Before winning the National Book Award for fiction in 1962, Walker Percy was an established scholar of science, philosophy, and language. Presented here are his strongest essays in those subjects, offering what he called a “theory of man for a new age.” Ambitious yet readable, The Message in the Bottle encapsulates the philosophical foundations of his groundbreaking novels, perfect for Percy fans and new readers alike. From discussions on the dislocation of man in the twentieth century to theories on why humans talk while other animals do not, thisis an enlightening collection from one of the South’s most celebrated writers.
In The Last Gentleman, Will Barrett has never felt at peace. After moving from his native South to New York City, Will’s most meaningful human connections come through the lens of a telescope in Central Park, from which he views the comings and goings of the eccentric Vaught family. But Will’s days as a spectator end when he meets the Vaught patriarch and accepts a job in the Mississippi Delta as caretaker for the family’s ailing son, Jamie. Once there, he is confronted not only by his personal demons, but also his growing love for Jamie’s sister, Kitty, and a deepening relationship with the Vaught family that will teach him the true meaning of home.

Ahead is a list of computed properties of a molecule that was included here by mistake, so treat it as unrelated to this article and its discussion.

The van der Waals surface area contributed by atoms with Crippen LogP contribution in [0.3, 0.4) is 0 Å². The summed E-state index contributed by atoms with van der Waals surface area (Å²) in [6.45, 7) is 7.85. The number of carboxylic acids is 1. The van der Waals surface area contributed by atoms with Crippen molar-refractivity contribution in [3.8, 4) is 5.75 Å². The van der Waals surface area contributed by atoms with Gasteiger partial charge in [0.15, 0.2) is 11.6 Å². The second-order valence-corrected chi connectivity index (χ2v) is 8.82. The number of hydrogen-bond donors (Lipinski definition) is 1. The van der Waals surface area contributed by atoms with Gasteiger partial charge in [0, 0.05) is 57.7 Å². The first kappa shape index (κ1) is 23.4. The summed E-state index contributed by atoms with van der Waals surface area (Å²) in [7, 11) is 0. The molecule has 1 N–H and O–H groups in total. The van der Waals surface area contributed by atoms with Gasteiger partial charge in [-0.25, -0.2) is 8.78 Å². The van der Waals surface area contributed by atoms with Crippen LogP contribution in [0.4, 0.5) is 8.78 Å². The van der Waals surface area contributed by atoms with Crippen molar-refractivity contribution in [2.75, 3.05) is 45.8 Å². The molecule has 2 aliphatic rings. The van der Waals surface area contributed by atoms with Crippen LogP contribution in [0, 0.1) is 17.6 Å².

And in The Second Coming, now in his late forties, Will Barrett lives a life other men only dream of. Wealthy from a successful career on Wall Street and from the inheritance of his deceased wife’s estate, Will is universally admired at the club where he spends his days golfing in the North Carolina sun. But everything begins to unravel when, without warning, Will’s golf shots begin landing in the rough, and he is struck with bouts of losing his balance and falling over. Just when Will appears doomed to share the fate of his father—whose suicide has haunted him his whole life—a mental hospital escapee named Allison might prove to be the only one who can save him.
From the New York Times–bestselling author of The Moviegoer, these novels have been acclaimed by Time magazine for “irony, understatement, and compassion” and praised by the New York Times as “wonderfully good reading.”